This collection of galaxies is an interacting group located in the Serpens constellation named after the astronomer Carl Seyfert who discovered the group in the 1940's. Also known as NGC 6027 or Hickson 79, if you prefer random configurations of letters and numbers. This assemblage is one of the densest compact groups, occupying less volume than our Milky Way. The cluster spans 100,000 light years and each of the participating galaxies is roughly the same size, about 35,000 light years across.

The name of the group is slightly misleading, the set of interacting galaxies has cardinality of four, not six. One of the proported galaxies is actually a tidal tail of stars that have been torn from one of the other galaxies. (I am enjoying the cognitive dissonance that arises as I see the word "tidal" applied to vast assemblages of stars...) The other, a beautifully defined spiral galaxy that we view straight down the axis of, as indicated by its discordant red shift, is actually five times farther away than the 190 million light years that seperate our system from the four truly interacting galaxies. It's appearance as part of the group seems to be beautiful, if unlikely, chance.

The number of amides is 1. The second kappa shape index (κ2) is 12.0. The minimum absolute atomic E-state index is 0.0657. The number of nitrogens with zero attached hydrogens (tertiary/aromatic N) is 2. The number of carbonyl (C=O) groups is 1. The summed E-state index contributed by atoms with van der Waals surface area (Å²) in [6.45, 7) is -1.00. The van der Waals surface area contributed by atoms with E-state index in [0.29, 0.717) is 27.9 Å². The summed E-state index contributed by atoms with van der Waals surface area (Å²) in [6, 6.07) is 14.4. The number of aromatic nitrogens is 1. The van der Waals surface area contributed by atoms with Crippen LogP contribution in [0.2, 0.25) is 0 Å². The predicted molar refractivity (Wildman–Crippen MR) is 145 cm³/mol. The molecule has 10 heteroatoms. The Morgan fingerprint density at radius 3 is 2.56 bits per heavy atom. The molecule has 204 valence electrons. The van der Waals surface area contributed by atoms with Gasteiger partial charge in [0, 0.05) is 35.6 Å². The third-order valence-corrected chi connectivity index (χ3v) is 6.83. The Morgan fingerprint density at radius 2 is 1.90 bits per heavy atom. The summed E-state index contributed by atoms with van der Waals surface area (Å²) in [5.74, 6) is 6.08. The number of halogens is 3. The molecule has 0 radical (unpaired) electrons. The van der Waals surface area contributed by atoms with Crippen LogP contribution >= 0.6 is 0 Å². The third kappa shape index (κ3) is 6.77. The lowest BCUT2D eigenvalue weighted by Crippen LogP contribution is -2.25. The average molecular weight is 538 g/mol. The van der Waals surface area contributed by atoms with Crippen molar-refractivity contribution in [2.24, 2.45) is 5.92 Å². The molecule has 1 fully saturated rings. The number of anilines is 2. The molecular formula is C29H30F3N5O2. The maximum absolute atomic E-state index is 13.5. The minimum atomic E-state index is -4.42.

A notable difference between Seyfert's sextet and other groups of interacting galaxies like it is that this configuration is curiously devoid of the clusters of newly created stars that usually mark collisions between galaxies. This absence suggests that these galaxies have just begun to interact with each other. As the interactions proceed, the gravitational forces will cause the bodies to tear at each other, destroying that which was there previously while at the same time becoming a nursery to new stars. After a few billion years, the gravitational pulls will reach equilibrium, and the four could merge into one complete mega-galaxy. Achingly slow destruction/creation.

For a limited time only: check my homenode for the Hubble image. The tidal tail of stars is the right-most object, while the clearly-defined spiral galaxy near the center is the odd man hundreds of millions of miles out.